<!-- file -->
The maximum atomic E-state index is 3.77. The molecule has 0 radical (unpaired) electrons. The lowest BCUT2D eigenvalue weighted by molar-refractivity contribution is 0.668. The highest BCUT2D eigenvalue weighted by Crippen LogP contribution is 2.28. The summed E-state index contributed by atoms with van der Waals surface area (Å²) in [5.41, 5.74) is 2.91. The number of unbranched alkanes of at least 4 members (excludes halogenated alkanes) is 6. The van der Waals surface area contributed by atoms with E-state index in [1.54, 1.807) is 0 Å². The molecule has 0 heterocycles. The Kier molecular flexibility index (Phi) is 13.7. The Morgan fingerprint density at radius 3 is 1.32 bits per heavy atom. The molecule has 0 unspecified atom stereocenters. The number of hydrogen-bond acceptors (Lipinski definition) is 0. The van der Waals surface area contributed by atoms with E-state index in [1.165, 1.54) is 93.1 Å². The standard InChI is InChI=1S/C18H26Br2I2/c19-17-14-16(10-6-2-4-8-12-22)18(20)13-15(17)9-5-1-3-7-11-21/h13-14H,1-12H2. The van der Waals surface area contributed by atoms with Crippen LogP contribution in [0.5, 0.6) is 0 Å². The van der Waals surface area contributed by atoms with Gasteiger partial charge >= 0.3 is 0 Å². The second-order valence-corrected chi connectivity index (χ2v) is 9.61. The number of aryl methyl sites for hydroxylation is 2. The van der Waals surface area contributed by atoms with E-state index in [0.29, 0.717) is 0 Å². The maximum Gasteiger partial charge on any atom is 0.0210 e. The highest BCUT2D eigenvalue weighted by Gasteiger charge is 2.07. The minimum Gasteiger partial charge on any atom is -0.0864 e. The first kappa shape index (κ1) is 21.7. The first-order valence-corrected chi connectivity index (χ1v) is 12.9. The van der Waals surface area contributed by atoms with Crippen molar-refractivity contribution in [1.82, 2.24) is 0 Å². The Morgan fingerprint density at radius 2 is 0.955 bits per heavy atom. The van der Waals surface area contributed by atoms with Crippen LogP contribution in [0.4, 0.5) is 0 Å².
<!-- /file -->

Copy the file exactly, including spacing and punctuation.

The maximum atomic E-state index is 3.77. The molecule has 0 radical (unpaired) electrons. The lowest BCUT2D eigenvalue weighted by molar-refractivity contribution is 0.668. The highest BCUT2D eigenvalue weighted by Crippen LogP contribution is 2.28. The summed E-state index contributed by atoms with van der Waals surface area (Å²) in [5.41, 5.74) is 2.91. The number of unbranched alkanes of at least 4 members (excludes halogenated alkanes) is 6. The van der Waals surface area contributed by atoms with E-state index in [1.54, 1.807) is 0 Å². The molecule has 0 heterocycles. The Kier molecular flexibility index (Phi) is 13.7. The Morgan fingerprint density at radius 3 is 1.32 bits per heavy atom. The molecule has 0 unspecified atom stereocenters. The number of hydrogen-bond acceptors (Lipinski definition) is 0. The van der Waals surface area contributed by atoms with E-state index in [1.165, 1.54) is 93.1 Å². The standard InChI is InChI=1S/C18H26Br2I2/c19-17-14-16(10-6-2-4-8-12-22)18(20)13-15(17)9-5-1-3-7-11-21/h13-14H,1-12H2. The van der Waals surface area contributed by atoms with Crippen LogP contribution in [0.5, 0.6) is 0 Å². The van der Waals surface area contributed by atoms with Gasteiger partial charge >= 0.3 is 0 Å². The second-order valence-corrected chi connectivity index (χ2v) is 9.61. The number of aryl methyl sites for hydroxylation is 2. The van der Waals surface area contributed by atoms with E-state index in [0.29, 0.717) is 0 Å². The maximum Gasteiger partial charge on any atom is 0.0210 e. The highest BCUT2D eigenvalue weighted by Gasteiger charge is 2.07. The minimum Gasteiger partial charge on any atom is -0.0864 e. The first kappa shape index (κ1) is 21.7. The first-order valence-corrected chi connectivity index (χ1v) is 12.9. The van der Waals surface area contributed by atoms with Crippen molar-refractivity contribution in [1.82, 2.24) is 0 Å². The Morgan fingerprint density at radius 2 is 0.955 bits per heavy atom. The van der Waals surface area contributed by atoms with Crippen LogP contribution in [0.4, 0.5) is 0 Å².